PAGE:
When Israel’s efforts to secure the future of the Ethiopian Jewish community came to light in the international media, the publicity put the mission in danger.
By the beginning of January 1985 Israel had airlifted some 8,000 people from the impoverished, famine-stricken African country.
For those who arrived in Israel, it was the culmination of a lengthy and dangerous and for many, fatal, trek by foot from the remote village of Gondar to Ethiopia’s neighbour, Sudan.
The rescue mission began in November 1984, but was top secret not least because the Sudanese authorities had allowed planes to fly out of there. When reports of the mission emerged, it prompted a furious reaction from around the Arab world.
Fear of Arab reprisal meant that the mission was put on hold, but Shimon Peres, then Israeli prime minister, said it would continue. It did; in 1991 15,000 Ethiopian Jews were airlifted to Israel in Operation Solomon.
There are now 85,000 Ethiopian Jews living n Israel, but a further 7,800 from the Falash Mura community – Jews whose ancestors converted to Christianity – are still awaiting Israeli citizenship.
In November, 26 years after operation Moses, Israel’s cabinet voted in favour of bringing them over.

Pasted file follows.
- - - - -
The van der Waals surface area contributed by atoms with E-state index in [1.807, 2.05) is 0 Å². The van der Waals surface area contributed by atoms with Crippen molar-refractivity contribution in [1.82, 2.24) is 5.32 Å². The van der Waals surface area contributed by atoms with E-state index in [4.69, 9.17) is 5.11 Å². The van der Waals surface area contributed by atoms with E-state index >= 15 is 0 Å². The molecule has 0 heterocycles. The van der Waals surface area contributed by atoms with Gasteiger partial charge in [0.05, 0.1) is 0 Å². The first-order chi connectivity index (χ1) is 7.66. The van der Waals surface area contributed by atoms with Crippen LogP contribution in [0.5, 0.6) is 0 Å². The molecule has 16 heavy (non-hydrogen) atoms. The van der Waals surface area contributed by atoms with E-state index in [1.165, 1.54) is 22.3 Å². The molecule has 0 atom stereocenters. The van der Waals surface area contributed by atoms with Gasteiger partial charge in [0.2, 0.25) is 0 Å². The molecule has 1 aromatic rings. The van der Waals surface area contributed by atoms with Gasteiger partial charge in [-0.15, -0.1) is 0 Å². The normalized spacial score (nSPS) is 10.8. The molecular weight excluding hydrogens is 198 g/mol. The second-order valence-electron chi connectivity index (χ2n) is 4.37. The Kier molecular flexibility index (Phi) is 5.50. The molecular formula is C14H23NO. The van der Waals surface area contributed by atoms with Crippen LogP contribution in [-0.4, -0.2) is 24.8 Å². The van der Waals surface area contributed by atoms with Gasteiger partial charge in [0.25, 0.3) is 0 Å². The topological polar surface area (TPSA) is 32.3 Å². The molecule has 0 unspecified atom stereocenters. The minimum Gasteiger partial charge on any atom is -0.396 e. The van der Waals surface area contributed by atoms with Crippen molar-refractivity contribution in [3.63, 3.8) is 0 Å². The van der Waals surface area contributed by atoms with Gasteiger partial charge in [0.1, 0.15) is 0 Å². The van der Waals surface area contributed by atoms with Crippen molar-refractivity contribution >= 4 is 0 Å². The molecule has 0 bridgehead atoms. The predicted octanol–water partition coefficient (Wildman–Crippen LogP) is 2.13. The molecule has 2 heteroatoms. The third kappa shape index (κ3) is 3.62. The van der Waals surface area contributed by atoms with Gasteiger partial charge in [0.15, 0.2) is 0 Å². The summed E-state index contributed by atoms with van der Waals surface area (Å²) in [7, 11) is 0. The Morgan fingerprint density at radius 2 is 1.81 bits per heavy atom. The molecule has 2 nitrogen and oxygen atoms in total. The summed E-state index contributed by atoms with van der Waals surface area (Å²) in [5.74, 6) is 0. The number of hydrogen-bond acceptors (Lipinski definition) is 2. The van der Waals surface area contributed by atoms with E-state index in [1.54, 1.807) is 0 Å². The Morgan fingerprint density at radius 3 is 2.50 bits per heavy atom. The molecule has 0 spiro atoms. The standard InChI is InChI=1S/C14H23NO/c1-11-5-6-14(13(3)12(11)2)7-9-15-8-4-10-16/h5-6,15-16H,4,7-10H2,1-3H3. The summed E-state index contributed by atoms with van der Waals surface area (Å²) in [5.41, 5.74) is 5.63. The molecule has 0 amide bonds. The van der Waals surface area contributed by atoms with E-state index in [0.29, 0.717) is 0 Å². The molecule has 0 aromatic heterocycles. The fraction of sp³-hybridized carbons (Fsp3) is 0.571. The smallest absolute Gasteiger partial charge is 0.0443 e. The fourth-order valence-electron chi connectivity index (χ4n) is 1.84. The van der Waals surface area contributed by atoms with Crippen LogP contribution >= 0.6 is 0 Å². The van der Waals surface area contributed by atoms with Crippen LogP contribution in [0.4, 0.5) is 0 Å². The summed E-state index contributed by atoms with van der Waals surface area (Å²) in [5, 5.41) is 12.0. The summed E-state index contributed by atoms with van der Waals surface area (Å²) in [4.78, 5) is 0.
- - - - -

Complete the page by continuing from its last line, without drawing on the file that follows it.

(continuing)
What the JC said: As the Ethiopian arrivals disembarked, crowds of Israelis, laden with massive purchases from European shopping expeditions, were leaving their aircraft in another part of the airport, unaware of the high drama of the arrival of the newcomers who had no possessions apart from the clothes they had arrived in…A number of children had died in the camps or during the flight to Israel, and their parents brought their bodies down from the aircraft with them. Many of the newcomers, overcome with emotion at the fulfillment of their dream of arriving in Israel, went down on their knees and kissed the tarmac, like many of the Yemeni Jews who came during Operation Magic Carpet more than 30 years ago.
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